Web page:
Epicurious is the home of Bon Appétit and Gourmet on the web. Search for recipes by main ingredient, course, holiday or season. Most recipes are reviewed by people who cook from the site – you can learn a lot from reading about others’ past experiences.
Real Simple is a lifestyle magazine with a food section, and most of their recipes can be prepared in 30 minutes or less. Their recipes use convenience foods like rotisserie chicken and canned beans, but also stress fresh ingredients.
Lynne Rossetto Kasper’s The Splendid Table website provides information about her radio show (available as a podcast on the site) and tons of recipes. Her recipes are drawn from her many cookbooks and guests on the radio show.
Rachael Ray has built a resource for cooks looking for quick and easy meals. Her site has many recipes for 30-minute meals and can be searched by main ingredient, main course, preparation time and more.
Ree Drummond, The Pioneer Woman, blogs from her home on a cattle ranch in the Midwest. Each of her recipes is illustrated with multiple photographs showing what each step of the process looks like. She shows you what she feeds her family every day and her clear voice and instructions make it easy for you to do the same.
Everyday Food is one the magazines in the Martha Stewart Living family. The recipes are generally family friendly and they provide many make-ahead and quick dinner options. The recipe slideshows provide inspiration for when you aren’t sure what to make for supper.
Cooking Light has a huge database of healthy recipes. Their slideshows are a nice way to get ideas for dinnertime. There are many vegetarian options and they also provide options for those on special diets.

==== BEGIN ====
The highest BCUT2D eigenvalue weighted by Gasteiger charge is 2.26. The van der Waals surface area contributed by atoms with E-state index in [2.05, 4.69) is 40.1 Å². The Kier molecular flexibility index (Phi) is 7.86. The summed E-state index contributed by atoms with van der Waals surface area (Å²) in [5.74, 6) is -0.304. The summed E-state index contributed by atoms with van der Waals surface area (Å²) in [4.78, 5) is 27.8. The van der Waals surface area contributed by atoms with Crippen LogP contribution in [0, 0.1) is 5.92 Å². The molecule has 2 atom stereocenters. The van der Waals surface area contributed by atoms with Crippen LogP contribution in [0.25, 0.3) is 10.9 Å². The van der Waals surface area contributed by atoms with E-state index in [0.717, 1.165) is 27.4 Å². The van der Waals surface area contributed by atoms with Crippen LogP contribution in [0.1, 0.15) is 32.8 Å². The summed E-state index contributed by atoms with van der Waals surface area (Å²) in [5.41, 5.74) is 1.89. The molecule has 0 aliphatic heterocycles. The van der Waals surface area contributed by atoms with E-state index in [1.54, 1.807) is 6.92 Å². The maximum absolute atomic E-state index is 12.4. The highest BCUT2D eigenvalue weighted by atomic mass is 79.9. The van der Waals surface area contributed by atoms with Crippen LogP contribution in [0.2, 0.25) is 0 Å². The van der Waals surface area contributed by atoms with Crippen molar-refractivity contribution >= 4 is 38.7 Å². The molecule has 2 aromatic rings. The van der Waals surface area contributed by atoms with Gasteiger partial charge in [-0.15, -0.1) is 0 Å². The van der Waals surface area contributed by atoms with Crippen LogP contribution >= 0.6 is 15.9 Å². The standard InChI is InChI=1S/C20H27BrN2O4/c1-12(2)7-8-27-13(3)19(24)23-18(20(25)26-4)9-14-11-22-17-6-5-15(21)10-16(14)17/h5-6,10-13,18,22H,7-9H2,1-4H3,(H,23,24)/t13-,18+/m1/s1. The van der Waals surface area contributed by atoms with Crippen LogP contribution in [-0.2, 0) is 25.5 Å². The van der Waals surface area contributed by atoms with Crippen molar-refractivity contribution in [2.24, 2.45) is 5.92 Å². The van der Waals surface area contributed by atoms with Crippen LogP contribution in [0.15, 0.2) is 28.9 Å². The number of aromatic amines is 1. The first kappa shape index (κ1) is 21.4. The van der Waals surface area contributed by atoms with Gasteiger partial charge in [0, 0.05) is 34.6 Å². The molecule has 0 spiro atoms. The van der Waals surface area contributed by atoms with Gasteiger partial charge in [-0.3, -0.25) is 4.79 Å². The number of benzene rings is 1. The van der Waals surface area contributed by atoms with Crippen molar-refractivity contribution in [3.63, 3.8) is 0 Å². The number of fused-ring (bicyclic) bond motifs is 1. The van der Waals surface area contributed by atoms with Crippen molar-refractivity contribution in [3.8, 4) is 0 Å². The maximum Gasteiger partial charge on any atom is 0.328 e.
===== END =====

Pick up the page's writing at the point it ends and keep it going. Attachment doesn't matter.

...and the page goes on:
How2Heroes is a site full of cooking videos. There are a lot of different recipes to be found, but the most valuable part of the site is being able to watch chefs and home cooks show you how to make a dish.
As part of their Let’s Fix Dinner initiative, Stouffer’s offers a variety of fun activities and other “table tools” to help liven up your family dinner.
Get inspired to stage your family’s own edition of Iron Chef by watching clips of the show and brainstorming your own secret ingredient.
Jamie Oliver’s Food Revolution is a movement to change America’s school lunches. Watch a clip from the show with your family and talk about how the changes you’re making at home can go beyond the dinner table.
The Public Conversations Project (PCP) has been helping people have constructive conversations on hot topics for the past 20 years. For ideas on how to keep having good conversations if the going gets rough, check out the Resources section of PCP’s website.
Choosing to Participate is an initiative created by Facing History and Ourselves to spark conversation about the importance of participation in our community, nation and world. There are many moving stories and other terrific resources on this website. For example, your family can read the following story together and talk about it as a family.
Dr. William J. Doherty is an expert on family time and family rituals. As an advisor on Barilla’s Share the Table initiative, he offers insight into the American family dinner.
The Family Education website has a wealth of articles and advice about starting dinner conversation with kids.
Stouffer’s has some fun conversation starters to get your family talking at the dinner table.
Here’s some advice and ideas for dads who want to have interesting, lively dinner conversations with their kids.